​And since this singleness may last for only a season, ​I ​don’t think th​at means you should ​stop ​cease seeking God for marriage. “You parents—if your children ask for a loaf of bread, do you give them a stone instead? Or if they ask for a fish, do you give them a snake? Of course not! So if you sinful people know how to give good gifts to your children, how much more will your heavenly Father give good gifts to those who ask Him.” Matthew 7:9-10 (NLT)​ ​He is a good Father who knows the desire of your heart and desires to give you good gifts, including the gift of marriage.

And while ‘gift’ is defined as an ability in the Scripture,  marriage and singleness each come with their own brand of joys. Both states give license, creativity, and course to enjoy varying facets of the life God designed.

I hope this blesses you. Praying for you as you learn to embrace​ and value​ your gift in this season.

– Jen @ MRP!

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Hi MRP.  I am about to turn 35 and I am seriously discouraged about my prospects at getting married.  I feel like I have done everything to put myself out there.  I have asked friends and mentors to introduce me to people.  I have never turned down a blind date.  And at the insistence of a close friend, I tried online dating and have been doing it on and off for several years.  I feel like it has gotten me nowhere.  The last guy I dated through Match I thought was the one – he seemed like a great match and everything seemed like it was going perfectly until he suddenly told me that it was over.  It was heartwrenching.  I am tired of going on first dates.  I am tired of being hurt.  I know that sitting on my couch waiting for someone to show up at the front door probably won’t work, but then I feel like I have tried everything already.  Should I take a break or is that giving up?  The time is ticking!!  Help!


Dear Seriously Discouraged,

I think what you’re going through involves weight and wait.

First, let’s talk about the weight  of a letdown.

It is a special kind of hurt when our best efforts result in battered emotions.  And the Lord understands this pain well for it’s written, “Unrelenting disappointment leaves you heartsick but a dream fulfilled is a tree of life.” (Proverbs 13:12 The Message). Imagine your heart laboring to keep faith renewed and a mind hopeful while cinder blocks of disappointment pile on. Like any object under enough strain, the heart will become crushed, sick, and weary.

Rest is restorative for the weary. Which is why I think it’s OK to take a breather from dating. Spend time with God and recover from the bruises. Let Him remind you of His love, purpose, and plan for you.  Hang out and laugh with good friends. Let them remind you that rich friendships and sisterhoods make days sweeter.  Do and discover fun activities by yourself. Be reminded of the joy that comes with accomplishing a self set goal.  A break from dating is only a comma in the story, not a period. Once you feel refreshed and your heart is rested, by all means, let your love journey begin again.

Now, about the wait for marriage.

Sometimes, singleness can feel like you’re living in a waiting room without a clock. No digital ticket counter. No calendar. There is no chronological instrument to tell you when your time in the waiting room will be over.  And that makes waiting even harder.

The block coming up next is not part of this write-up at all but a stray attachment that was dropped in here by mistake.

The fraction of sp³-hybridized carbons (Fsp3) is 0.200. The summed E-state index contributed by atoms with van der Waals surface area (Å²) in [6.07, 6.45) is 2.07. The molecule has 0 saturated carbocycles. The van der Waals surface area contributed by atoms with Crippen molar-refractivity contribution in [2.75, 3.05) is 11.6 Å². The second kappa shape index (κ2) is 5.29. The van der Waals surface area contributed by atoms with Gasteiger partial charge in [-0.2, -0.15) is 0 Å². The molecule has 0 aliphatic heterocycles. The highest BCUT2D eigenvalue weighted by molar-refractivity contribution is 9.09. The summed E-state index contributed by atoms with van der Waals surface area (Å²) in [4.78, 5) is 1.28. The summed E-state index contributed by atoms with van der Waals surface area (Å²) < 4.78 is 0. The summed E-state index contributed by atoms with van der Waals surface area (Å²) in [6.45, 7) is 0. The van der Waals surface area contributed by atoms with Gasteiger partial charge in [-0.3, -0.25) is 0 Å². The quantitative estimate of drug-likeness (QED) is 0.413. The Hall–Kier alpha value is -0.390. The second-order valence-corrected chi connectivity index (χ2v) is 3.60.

But it is encouraging to know that while we live linked to literal, biological, and cultural clocks, God doesn’t.  And since time is of no consequence to Him, neither are any of its constraints, snags, or limitations.  His answers never arrive decomposed or rusted, but brilliant and shining.

“So let’s not allow ourselves to get fatigued doing good. At the right time we will harvest a good crop if we don’t give up, or quit.” (Galatians 6:9 The Message)

Don’t become disheartened by how long you’ve been waiting or another birthday on the horizon without an answer. Where we see days, He sees His design. Trust that His design for you includes His best at the best time.

I pray that this encourages you in your walk and wait for love.

–Jen @ MRP

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Dear MRP, I have been dating this guy for one month and I really like him!  We have a lot of things in common and things are heading in the right direction.  However, last week I went over to his house for dinner and within five minutes of being there, his dog bit me!  Totally without provocation, he just leapt up and bit my hand hard enough to break the skin and cause bleeding.  So now, do I continue with the guy when I know that if we got married, it would be me or the dog?  Is that unfair to even ask?  I don’t know what to do!!


Ouch! I’m sorry about that. A dog bite is definitely not the best way to begin a romantic dinner.​ ​But ​what weighs heavier to me ​more than the question of whether this ultimatum will threaten​ ​the relationship ​is if this incident revealed more about the guy than his temperamental pet.

In the early stages of a relationship, we tend to wear shiny masks, highlighting only our brightest features. But sudden stressful events like an unexpected dog bite crack the shell and show what lies beneath. How did the guy handle the incident? Was he attentive to you? Accusatory? Apathetic? Did you feel considered or cast aside? And do you feel comfortable continuing the relationship, based on his reaction​?​

Your relationship is young so there’s a lot to work out and work on before it gets to marriage. Once you both get to know each other better​, I think the choice between you and the dog will be a simple one.

Praying for God to guide you as you decide.

Jen @ MRP

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I’m 26 year old lady, I recently broke up with my 3 months boyfriend, reason being that; He came to me told me he doesn’t love me as he think he should have, and furthermore he said he don’t see our relationship going forward so we separated.

It’s hurts, coz he was a good guy a full time Christian who loves God, and right now I feel like I’ll never find one like him, I belive n have faith in God, but emotionally I’m devastated, sometimes it get hard so much that I call him not to ask him to get back to me but just talk, though deep inside me I wish he could just call and say whatever he said it’s not true.

Now I’ve just registered to online singles just trying to close the gap n forget about him!!!

Any advice for me!???

please help

God Bless you, Miss L